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Old 26th August 2008, 10:34 PM   #1
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Default Thermistor B+ or primary

One of the projects on the docket will use SS voltage doubler. I had intended to use a thermistor on the B+ to limit initial current at turn on but I have noticed several cases where putting it on the primary side. It would seem that this would do little to allow heater warmup before the application of significant B+. It would help the heaters of course.

So am I correct in putting the thermistor in the B+ line rather than tranny primary? Before or after the rectifier/doubler?
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Old 27th August 2008, 12:28 AM   #2
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Mike,

If a bias supply is powered from the same trafo as B+, it is ESSENTIAL that inrush current limiting be associated with the B+ winding. Even the slight delay in B+ rise the thermistor(s) yield is enough for the "instant on" SS rectified bias supply to electrostatically protect the "finals" against cathode stripping.
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Old 27th August 2008, 12:49 AM   #3
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I always thought that thermistors on the primary were to protect against blowing fuses. You could use a slo-blo or a thermistor on the primary, same effect.
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Old 27th August 2008, 02:06 AM   #4
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Quote:
Originally posted by SpreadSpectrum
I always thought that thermistors on the primary were to protect against blowing fuses. You could use a slo-blo or a thermistor on the primary, same effect.

LARGE caps. are the norm in a doubler B+ PSU. That's where the bulk of the turn surge occurs. Putting the inrush limiting thermistor(s) on the rectifier winding stops power trafo clang and slightly delays B+ rise. Please refer to a McShane modified H/K Cit. 2.
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Old 27th August 2008, 04:03 AM   #5
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Hmm. I had heard that blowing fuses can sometimes be a problem with large transformers due to large currents in initially magnetizing the core or something. I've never had the problem myself, but had heard that rationalization before, probably from someone like me who just repeated it even though he had no real knowledge.

I don't know. I just thought that the other designs that mashaffer had run into were trying to accomplish this with the thermistor on the primary. I completely agree with Eli's appraisal and have thermistors in the B+ path on my own amplifier.
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Old 27th August 2008, 04:55 AM   #6
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Quote:
Originally posted by Eli Duttman
[B]


Putting the inrush limiting thermistor(s) on the rectifier winding stops power trafo clang and slightly delays B+ rise.
Disagree ? Yup... From my service bench I used to get more equipment returns with a defect thermistor fitted in the B+. Why ? because so much equipment these days is quickly turned on/off while thermistor is still hot with a long time constant and then eventually goes zap with the next inrush. TV's were typical..There are better solutions using more components, and those of us who live in "brown out" areas, know the problem too well. The relay switching out a wirewound power resistor with quick reset sorts most problems out.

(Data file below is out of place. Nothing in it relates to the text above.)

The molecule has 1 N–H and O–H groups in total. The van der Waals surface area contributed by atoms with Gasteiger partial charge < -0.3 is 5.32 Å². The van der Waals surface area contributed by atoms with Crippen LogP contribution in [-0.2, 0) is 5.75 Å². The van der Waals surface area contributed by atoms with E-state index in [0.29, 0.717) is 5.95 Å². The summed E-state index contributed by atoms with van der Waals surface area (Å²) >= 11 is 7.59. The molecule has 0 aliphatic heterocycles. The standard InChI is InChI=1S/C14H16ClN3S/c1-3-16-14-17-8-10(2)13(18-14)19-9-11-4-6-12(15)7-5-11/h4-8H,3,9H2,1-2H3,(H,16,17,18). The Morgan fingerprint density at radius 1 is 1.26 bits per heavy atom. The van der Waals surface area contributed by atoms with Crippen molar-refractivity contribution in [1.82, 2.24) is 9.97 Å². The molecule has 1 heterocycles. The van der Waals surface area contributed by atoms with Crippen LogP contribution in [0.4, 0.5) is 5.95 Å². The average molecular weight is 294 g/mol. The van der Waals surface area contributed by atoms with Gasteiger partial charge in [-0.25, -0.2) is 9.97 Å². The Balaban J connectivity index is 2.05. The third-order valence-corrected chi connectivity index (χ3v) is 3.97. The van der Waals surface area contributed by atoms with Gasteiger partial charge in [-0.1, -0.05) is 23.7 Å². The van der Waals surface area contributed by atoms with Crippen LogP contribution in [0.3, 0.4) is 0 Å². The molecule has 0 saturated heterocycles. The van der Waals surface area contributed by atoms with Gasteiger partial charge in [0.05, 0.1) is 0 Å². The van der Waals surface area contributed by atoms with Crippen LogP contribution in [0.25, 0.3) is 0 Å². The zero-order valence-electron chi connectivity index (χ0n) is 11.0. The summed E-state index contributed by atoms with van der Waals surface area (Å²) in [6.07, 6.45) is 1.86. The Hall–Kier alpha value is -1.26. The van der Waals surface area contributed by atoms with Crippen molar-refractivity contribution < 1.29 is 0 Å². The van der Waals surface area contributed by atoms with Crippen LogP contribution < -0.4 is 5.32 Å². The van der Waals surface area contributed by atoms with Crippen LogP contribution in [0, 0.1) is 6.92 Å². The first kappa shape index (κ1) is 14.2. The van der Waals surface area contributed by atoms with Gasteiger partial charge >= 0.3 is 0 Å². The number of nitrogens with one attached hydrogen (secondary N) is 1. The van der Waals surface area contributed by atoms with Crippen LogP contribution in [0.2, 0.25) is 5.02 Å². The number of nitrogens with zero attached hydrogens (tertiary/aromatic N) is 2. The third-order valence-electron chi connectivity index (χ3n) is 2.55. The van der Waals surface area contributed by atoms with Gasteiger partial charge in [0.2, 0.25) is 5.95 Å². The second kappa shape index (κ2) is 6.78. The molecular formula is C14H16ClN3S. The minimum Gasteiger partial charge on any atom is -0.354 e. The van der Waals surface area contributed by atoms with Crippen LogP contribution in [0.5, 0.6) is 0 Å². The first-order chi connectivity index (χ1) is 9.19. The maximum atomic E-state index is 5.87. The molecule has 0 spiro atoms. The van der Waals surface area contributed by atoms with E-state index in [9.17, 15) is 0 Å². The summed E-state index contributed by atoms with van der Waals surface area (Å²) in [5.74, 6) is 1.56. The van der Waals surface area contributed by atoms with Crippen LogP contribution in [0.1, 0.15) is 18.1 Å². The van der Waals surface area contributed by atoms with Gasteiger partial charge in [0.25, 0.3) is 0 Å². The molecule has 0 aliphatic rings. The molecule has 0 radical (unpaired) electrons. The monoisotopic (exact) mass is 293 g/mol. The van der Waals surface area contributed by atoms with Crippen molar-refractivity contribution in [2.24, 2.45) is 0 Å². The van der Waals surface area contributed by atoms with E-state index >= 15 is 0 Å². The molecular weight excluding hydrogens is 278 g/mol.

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Old 27th August 2008, 11:42 PM   #7
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I'm not aware of thermistors being used to delay B+. The normal applicaton is in the PT primary, to guard against inrush current caused by th elow initial resistance of cold heaters (for the first fraction of a second) and, with SS rectifiers, the surge of charging smoothing capacitors from zero volts. It normally operates over a relatively short time period.

If you want to delay B+ until negative bias is high enough, use a voltage-controlled switch (e.g. relay driven by a Schmitt trigger), which will do double duty of killing B+ if the bias ever fails.

If you want to give a delay + slow start to SS-rectified B+, so it will climb slowly to operating voltage only after the tube heaters in the amp are hot, either put a damper diode in series with B+ or use a series MOSFET with a delay on the gate.
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Old 27th August 2008, 11:50 PM   #8
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Once again:

http://amfone.net/Amforum/index.php?topic=4842.0

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Old 28th August 2008, 12:43 AM   #9
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Ahh, clever idea Ray. The main problem is the use of a tranny that requires a doubler. Thus the need for SS rectification. Adding a damper after the doubling still gives us the gradual startup.

I suppose a tube doubler could be done but most rectifier tubes are single cathode I think and the diodes I have seen with separate cathodes can't take the current.

Of course my particular project won't have a lot of space for rectifiers or dampers.
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Old 28th August 2008, 09:07 AM   #10
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You might like to try regulation using a MOSFET, which gives you the opportunity to delay the gate voltage for as long as you like. My favorite approach is to use all three safeguards: thermistor on the primary, B+ disconnect if bias fails AND B+ delay. Can't do any harm and it's fun! (Of course, if you're using cathode bias on the OP tubes, then the bias supply doesn't enter into it.)
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